Why the ordinary wiener is really not so hot
What do grilling season, baseball season, Riverbend, Father’s Day and the Internet have in common? They all have an unnatural relationship with America’s favorite questionable meat product in tube form: the hot dog.
While the truth of the syllogism “all hot dogs are sausages but not all sausages are hot dogs” should be glaringly obvious, teasing out a clear, definitive difference between hot dogs and sausages is tricky and quickly devolves into a food-wonky discussion of ingredients, origins, myths and legends.
Hot dogs are pink, cylindrical capsules of something we hope is mostly meat, usually served on a bread “bun” and typically eaten during baseball games, from street carts during alcohol-induced moments of questionable judgment, or cut into bite-sized chunks and mixed into generic, instant mac & cheese.
Sausages, on the other hand, usually look like what they claim to be made from, are almost always made from higher-quality meats and can be served sans-bun without raising an eyebrow. Sausages also have the added advantage of not making you feel as though you’ve done something wrong the minute you put it in your mouth.
The ingredients on an average package of American-made hot dogs are surprisingly similar to the ingredients in Guy Fieri’s Donkey Sauce Hair Gel, such as sodium erythorbate, sodium phosphates and mechanically separated pork.
But let’s be fair. Although hot dogs are an easy target for food shaming, what is REALLY in a hot dog? Are there actually chicken lips and pork rectums in your Ball Park frank? Can you serve hot dogs to your dad for Father’s Day without fear of becoming an entry on the Wikipedia patricide page?
What’s actually in a hot dog?
The ingredient list on a package of America’s best-selling hot dogs, original Ball Park Franks, starts with that dinner table classic, mechanically separated turkey. The USDA defines mechanically separated poultry (MSP) as “a paste-like and batter-like poultry product produced by forcing bones, with attached edible tissue, through a sieve or similar device under high pressure to separate bone from the edible tissue.” Mmmm…just like mama used to make.
You may have heard that “pink slime” (mechanically separated beef) was banned in 2004 over fears related to food borne illnesses—and you would be correct. But food-paste aficionados can rejoice because companies can pump as much mechanically separated poultry into their hot dogs as they like!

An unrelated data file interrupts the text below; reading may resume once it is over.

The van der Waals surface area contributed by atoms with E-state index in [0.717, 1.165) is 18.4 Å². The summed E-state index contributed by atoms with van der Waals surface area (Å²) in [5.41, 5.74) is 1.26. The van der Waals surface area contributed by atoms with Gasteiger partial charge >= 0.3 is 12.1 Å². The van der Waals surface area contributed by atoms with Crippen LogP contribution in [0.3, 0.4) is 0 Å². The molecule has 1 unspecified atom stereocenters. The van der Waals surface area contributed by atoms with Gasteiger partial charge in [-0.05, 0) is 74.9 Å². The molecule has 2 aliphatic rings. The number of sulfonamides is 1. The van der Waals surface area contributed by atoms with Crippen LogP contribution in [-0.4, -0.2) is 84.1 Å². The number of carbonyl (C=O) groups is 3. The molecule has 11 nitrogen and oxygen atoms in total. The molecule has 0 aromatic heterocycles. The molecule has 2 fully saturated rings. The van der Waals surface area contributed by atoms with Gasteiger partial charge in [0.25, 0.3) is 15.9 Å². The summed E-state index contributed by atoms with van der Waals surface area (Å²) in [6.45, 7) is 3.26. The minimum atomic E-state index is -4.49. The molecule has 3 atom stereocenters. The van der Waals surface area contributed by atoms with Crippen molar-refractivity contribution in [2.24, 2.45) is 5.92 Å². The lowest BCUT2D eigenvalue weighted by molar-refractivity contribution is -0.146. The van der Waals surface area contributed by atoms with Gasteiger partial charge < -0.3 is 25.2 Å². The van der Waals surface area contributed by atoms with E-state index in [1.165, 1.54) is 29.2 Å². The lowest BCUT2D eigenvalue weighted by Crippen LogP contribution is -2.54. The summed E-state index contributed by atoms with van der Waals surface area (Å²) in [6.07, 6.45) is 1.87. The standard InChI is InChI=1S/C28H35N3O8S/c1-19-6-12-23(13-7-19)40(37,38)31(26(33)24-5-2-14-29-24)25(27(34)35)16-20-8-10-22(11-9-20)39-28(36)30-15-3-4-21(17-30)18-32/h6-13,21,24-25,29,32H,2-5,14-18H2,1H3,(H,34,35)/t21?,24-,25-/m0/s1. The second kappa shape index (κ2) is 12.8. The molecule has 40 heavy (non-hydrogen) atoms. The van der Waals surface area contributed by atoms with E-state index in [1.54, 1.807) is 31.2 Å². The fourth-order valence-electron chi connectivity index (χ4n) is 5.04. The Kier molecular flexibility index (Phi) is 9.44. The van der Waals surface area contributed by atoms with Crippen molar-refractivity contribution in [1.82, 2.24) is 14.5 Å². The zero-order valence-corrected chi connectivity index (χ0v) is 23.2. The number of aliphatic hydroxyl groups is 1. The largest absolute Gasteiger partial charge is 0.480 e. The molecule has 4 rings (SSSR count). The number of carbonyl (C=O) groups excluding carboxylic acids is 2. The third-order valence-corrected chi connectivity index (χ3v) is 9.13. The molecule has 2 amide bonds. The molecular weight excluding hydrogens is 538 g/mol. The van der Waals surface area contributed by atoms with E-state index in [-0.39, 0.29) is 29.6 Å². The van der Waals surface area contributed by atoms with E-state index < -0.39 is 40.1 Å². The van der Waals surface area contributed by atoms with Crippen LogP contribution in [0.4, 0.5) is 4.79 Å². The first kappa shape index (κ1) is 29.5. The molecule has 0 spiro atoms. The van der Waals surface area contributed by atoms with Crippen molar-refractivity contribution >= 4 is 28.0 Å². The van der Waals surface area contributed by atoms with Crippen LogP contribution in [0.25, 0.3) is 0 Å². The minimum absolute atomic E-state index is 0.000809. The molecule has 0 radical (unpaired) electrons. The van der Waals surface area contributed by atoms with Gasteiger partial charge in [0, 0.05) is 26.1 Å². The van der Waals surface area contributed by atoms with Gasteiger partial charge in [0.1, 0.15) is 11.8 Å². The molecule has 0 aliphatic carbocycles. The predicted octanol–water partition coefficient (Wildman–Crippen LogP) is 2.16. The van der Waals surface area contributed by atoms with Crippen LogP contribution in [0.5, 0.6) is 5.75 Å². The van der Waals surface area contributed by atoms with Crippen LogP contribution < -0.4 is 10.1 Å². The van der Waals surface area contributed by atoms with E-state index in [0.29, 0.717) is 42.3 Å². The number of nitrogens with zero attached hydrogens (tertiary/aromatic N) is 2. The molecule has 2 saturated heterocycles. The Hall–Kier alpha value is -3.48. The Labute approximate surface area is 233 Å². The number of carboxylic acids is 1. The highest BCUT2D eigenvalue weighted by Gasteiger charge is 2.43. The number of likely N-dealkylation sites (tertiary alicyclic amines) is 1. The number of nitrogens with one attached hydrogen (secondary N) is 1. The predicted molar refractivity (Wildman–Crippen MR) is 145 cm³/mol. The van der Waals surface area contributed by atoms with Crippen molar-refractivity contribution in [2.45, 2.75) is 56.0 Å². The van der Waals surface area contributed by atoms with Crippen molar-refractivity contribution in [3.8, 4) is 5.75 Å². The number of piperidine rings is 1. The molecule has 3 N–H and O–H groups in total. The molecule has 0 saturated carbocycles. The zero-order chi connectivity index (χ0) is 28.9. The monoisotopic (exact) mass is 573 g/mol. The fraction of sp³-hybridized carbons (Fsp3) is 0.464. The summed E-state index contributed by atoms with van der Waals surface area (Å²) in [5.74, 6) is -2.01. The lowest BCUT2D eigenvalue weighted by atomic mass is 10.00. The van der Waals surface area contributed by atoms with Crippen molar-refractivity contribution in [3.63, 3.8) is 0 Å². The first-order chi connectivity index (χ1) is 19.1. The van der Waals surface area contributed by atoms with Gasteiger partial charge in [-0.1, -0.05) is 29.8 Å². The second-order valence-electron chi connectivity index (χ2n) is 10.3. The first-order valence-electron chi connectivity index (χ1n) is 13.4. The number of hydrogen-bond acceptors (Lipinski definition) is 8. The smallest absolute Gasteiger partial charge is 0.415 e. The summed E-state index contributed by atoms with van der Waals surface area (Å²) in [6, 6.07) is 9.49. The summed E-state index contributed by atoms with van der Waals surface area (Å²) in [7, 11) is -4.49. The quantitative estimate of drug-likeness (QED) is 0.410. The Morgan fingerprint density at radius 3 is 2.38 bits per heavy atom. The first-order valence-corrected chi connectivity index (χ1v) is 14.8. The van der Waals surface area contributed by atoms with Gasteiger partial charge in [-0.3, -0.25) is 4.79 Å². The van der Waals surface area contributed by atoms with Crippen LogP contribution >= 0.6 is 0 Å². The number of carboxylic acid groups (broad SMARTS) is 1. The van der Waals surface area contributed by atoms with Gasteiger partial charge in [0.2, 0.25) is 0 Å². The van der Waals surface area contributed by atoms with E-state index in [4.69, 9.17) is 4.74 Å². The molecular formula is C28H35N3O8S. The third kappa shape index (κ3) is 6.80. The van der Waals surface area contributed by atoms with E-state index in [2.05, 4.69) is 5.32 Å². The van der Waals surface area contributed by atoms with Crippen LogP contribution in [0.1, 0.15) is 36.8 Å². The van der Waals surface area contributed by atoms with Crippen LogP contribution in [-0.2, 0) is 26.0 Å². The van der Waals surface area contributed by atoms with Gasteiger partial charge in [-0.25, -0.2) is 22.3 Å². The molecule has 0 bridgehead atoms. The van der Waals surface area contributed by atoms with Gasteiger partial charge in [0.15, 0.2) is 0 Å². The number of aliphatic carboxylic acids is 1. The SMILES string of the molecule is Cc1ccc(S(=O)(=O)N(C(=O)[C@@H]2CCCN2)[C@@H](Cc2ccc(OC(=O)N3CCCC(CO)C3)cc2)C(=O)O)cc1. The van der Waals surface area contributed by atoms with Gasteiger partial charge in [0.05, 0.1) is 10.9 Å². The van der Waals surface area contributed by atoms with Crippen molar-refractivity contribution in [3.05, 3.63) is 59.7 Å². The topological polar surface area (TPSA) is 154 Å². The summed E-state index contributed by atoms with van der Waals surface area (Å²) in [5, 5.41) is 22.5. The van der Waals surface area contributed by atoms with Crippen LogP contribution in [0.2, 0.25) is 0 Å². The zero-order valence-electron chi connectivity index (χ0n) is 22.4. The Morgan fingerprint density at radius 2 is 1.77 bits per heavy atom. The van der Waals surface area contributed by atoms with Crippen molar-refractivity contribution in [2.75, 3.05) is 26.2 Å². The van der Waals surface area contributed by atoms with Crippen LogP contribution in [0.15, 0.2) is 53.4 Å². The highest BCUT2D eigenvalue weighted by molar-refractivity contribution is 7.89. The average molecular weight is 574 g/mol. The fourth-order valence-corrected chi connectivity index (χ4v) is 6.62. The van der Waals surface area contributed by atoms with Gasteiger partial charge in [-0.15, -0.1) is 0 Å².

Next up on our ingredient tour is good old pork. According to 1994 USDA rules, any meat labeled as such can be taken off the bone by advanced meat recovery (AMR) machinery that “separates meat from bone by scraping, shaving, or pressing the meat from the bone without breaking or grinding the bone.”
But the beef in these wieners may be the closest thing to recognizable meat you’re going to get since it comes as scraps and trimmings from other cuts. Of course, no American classic would be complete without corn syrup. It’s used here as a thickener and sweetener, because this is ’Merica and even our meat has to be sweet.
Then we get into the stuff that keeps Michael Pollan up at night: flavor enhancers, pathogen inhibitors and preservatives, as well as salt. Lots and lots of salt. A single one of these dogs has about 480 milligrams, the rough equivalent of 20 percent of your recommended daily allowance.
Finally, the good folks at Sara Lee throw in some flavorings, paprika, water and beef stock to make this puréed protein batter taste like meat again, because what could make more sense than taking meat, processing all of the flavor out of it, then adding artificial flavors to make it palatable?
Don’t get me wrong. I am not saying all hot dogs are bad. Main Street Meats and Good Dog, for example, offer delicious sausages made from unprocessed, quality, recognizable meats that are perfect substitutes for those packaged, pink, nitrate-laden torpedoes that line the supermarket cold aisle. Are they a little more expensive? Of course. Quality meat, just like anything else, costs a little more (about $1 more per dog), but take a peek at the hot-dog episode of the Science Channel show “How It’s Made” and tell me if you think the extra dollar is worth it. (Find the link at chattanoogapulse.com/food-drink/sushi-biscuits)
Get out, enjoy the grill, baseball, Riverbend, and Father’s Day, but for the love of all that is meaty, please consider the source of that wiener before it ever gets close to your mouth. “Good sausages make better hot dogs.” (A public service announcement from your friendly, local food guy.)